Romelu Lukaku could be banned for three games including the Manchester derby for an apparent off-the-ball kick at Brighton & Hove Albion’s Gaëtan Bong in Saturday’s 1-0 win, if the incident went unseen by the match officials.
Television pictures appear to show Lukaku kicking Bong at the 66th-minute corner from which Ashley Young’s deflected shot gave United victory.
If the Football Association establishes that the referee, Neil Swarbrick, or his assistants were unaware of it, then Lukaku will be referred to the panel of three former referees who adjudicate retrospective cases.
All three have to agree it is a straight red card for Lukaku to be banned for three matches. If so the striker, who is United’s top scorer with 12 goals in all competitions, would miss Tuesday’s trip to Watford, Saturday’s visit of Arsenal and the Manchester derby on Sunday-week.
Against Brighton Lukaku failed to find the net for the ninth time in 10 matches but José Mourinho insisted he was unconcerned. “He didn’t score,” the Manchester United manager said. “I don’t care.” The Portuguese can be a master of deception and diversionary tactics. Sometimes, however out of character it may appear, he is simply voicing an honest opinion.
Because when Lukaku was averaging a goal a game, Mourinho’s mantra was that it did not matter. When his biggest summer signing opened his league account against West Ham, his manager averred that there was “no pressure from me”. After Lukaku struck in the win over his former club Everton, Mourinho said: “He knows that for me there is no pressure for goalscoring.” When flood has given way to drought, United’s manager has displayed a consistency of argument.
His demands stretch beyond putting the ball in the net. His talismanic strikers, from Didier Drogba to Diego Costa, have been scorers but also warriors. No one else was named in his evaluation of Lukaku’s display against Brighton on Saturday but there were echoes of his quintessential centre-forwards and an old United attacker alike.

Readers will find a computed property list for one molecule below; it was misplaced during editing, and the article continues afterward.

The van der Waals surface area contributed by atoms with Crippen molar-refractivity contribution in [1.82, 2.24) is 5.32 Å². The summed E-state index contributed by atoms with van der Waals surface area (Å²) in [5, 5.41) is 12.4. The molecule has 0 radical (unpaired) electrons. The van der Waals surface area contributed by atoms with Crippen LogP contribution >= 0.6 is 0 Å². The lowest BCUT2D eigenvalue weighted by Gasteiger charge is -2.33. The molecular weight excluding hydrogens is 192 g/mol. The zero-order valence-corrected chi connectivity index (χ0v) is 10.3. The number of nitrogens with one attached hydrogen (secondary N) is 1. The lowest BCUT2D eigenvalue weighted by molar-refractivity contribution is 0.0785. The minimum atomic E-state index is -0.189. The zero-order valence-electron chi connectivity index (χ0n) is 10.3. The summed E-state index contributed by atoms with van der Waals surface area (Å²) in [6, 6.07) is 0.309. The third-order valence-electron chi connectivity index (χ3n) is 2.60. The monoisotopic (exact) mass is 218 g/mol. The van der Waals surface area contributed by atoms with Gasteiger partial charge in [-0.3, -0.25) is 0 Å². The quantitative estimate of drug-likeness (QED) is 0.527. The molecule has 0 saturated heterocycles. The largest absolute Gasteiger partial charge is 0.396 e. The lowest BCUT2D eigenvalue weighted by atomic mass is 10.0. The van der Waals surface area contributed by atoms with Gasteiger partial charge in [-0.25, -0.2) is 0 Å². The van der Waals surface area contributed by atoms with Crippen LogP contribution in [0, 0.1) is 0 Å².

There are recurring themes. Mourinho cherishes a commitment to the collective. He calls for individuals to subsume themselves to a greater cause. He wants champagne footballers to display the work ethic of water carriers. He likes an absence of ego in the way they approach their defensive duties.
Lukaku ticked his boxes. “In the last minute he was fighting and running back like he was in the first minute so I think it is also a mentality question,” his manager said. United’s winner stemmed from a contentious corner. The way Lukaku won it, Mourinho suggested, was “phenomenal”. Much of a penalty-box poacher’s best work came near corner flags at either end of the pitch.
On a day when the left-back claimed the winner – “I think the rule is if it is on target then they give you the benefit of the doubt so I’ll launch an appeal for it to be my goal,” said Ashley Young, whose deflected shot was debited as a Lewis Dunk own goal – the supposed finisher finished up as an auxiliary full-back; it was Mourinho, after all, who turned Samuel Eto’o into an ancillary right-back in Inter’s 2010 Champions League victory.